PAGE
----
Taiwan lawmakers hope Hong Kongers can choose government leader
- Author: Leroy Wright Mar 26, 2017,
Mar 26, 2017, 22:09
Many fear that Lam will continue the tough policies of staunchly pro-Beijing incumbent Leung Chun-ying, a divisive figure who ordered the firing of tear gas on pro-democracy protesters in 2014, and who was not seen to be defending Hong Kong's autonomy and core values.
The candidate will be chosen by a committee of mostly pro-Beijing electors, rather than a public vote, which pro-democracy campaigners have been fighting for.
They represented industry and trade groups such as finance, accounting, property and textiles, with most supporting China's communist leaders and are expected to vote according to their wishes.
She also said she saw her own inadequacies and said her actions in the coming weeks and months would prove whether she was determined to heal the city's rift and lead an inclusive and consensual government.
Tam expressed worries that, under Lam's rule, the "one country, two systems" formula enacted by China will soon be turned into 'one country, one system'.
After more than two years of protests over the city's political future, this seemed to be what her city needed to hear, and saying the right thing at the right time was precisely what catapulted Lam to this position in the first place. Hong Kong's Basic Law, or mini-constitution that was adapted after the city was handed over to China in 1997, promises universal suffrage.
A former student activist, Ms Lam joined the civil service after leaving university.
Carrie Lam was a firm Beijing-favourite and received significant establishment support in the run up to election. "She will only tell us what Beijing wants, and won't reflect what the people want to the communist regime".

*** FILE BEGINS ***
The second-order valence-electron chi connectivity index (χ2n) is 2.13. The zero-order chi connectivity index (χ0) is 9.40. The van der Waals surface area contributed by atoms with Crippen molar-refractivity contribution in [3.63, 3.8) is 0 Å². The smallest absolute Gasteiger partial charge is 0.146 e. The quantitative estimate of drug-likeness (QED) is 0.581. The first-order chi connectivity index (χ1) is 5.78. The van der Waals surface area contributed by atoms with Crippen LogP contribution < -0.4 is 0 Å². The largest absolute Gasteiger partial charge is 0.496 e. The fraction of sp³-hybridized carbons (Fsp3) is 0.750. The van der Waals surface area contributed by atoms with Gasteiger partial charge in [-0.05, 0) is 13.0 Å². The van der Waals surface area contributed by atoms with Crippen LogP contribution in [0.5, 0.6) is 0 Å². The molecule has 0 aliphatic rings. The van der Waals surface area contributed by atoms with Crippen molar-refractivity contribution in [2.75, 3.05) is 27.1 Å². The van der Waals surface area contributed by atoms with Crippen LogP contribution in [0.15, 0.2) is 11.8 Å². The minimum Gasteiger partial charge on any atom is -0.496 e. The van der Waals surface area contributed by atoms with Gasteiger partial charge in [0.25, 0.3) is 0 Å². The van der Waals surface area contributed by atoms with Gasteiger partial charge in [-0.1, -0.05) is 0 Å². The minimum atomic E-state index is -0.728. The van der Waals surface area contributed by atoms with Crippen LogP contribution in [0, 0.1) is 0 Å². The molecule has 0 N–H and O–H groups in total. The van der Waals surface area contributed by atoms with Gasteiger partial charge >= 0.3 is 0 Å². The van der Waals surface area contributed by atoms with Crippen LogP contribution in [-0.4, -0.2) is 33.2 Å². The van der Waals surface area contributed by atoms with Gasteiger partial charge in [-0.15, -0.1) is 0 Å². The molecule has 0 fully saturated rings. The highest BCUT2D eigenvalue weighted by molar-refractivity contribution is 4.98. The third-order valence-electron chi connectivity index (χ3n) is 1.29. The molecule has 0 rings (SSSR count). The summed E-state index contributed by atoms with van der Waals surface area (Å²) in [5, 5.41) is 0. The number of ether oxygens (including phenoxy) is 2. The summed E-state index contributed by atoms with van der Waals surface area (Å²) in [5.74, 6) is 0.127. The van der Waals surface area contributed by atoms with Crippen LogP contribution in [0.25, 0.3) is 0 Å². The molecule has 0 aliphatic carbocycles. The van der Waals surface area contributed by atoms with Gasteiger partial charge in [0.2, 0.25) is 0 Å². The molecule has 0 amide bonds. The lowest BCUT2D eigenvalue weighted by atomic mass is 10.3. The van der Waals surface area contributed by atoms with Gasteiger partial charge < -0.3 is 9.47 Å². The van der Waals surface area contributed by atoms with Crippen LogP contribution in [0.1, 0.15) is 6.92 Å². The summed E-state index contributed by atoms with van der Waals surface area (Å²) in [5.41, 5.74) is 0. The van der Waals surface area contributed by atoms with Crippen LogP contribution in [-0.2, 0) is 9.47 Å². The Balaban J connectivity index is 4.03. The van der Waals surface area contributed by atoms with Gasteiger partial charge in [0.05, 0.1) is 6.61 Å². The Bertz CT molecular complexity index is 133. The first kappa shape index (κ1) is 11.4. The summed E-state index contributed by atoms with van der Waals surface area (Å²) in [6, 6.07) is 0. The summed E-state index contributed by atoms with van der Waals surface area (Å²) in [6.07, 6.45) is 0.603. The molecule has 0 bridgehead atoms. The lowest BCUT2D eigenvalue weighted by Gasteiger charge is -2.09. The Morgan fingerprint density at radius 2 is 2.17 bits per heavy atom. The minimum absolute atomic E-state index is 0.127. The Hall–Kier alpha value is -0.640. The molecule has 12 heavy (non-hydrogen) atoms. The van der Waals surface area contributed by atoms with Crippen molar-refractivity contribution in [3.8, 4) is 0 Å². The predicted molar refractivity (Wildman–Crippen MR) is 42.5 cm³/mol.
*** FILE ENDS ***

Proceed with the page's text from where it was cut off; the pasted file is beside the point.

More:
Tsang likened his defeat to waking up from a dream, but said there was no evidence Beijing had influenced the result.
Hong Kong's 1,200-seat Election Committee will pick one of the three candidates to succeed current leader CY Leung, who steps down in July.
In the ensuing years, China has made clear that it will not allow Hong Kong to become a base for subversion or a safe haven for those it considers a threat.
Calls for fully free elections in the semi-autonomous region have failed, despite intense demonstrations, known as the "umbrella protests", in 2014. A total of 1,163 valid votes were cast.
Hong Kong was handed back to China by colonial ruler Britain in 1997 under a "one country, two systems" formula created to protect its freedoms and way of life.
Lam said she would not immediately revive attempts to revamp the electoral system, a potential political flashpoint that could rekindle protests by pro-democracy supporters.
Lam's ability to soothe tensions relies on how much public support she can gain.
In reality, China never meant to cede any control over Hong Kong or allow real democratic elections, with outcomes it could not predetermine.
The protests began after the Standing Committee of the National People's Congress (NPCSC) issued a decision regarding proposed reforms to the Hong Kong electoral system.
In November past year, a Hong Kong court disqualified Baggio Leung and Yau Wai-ching after they used anti-China insults when they were being sworn into office.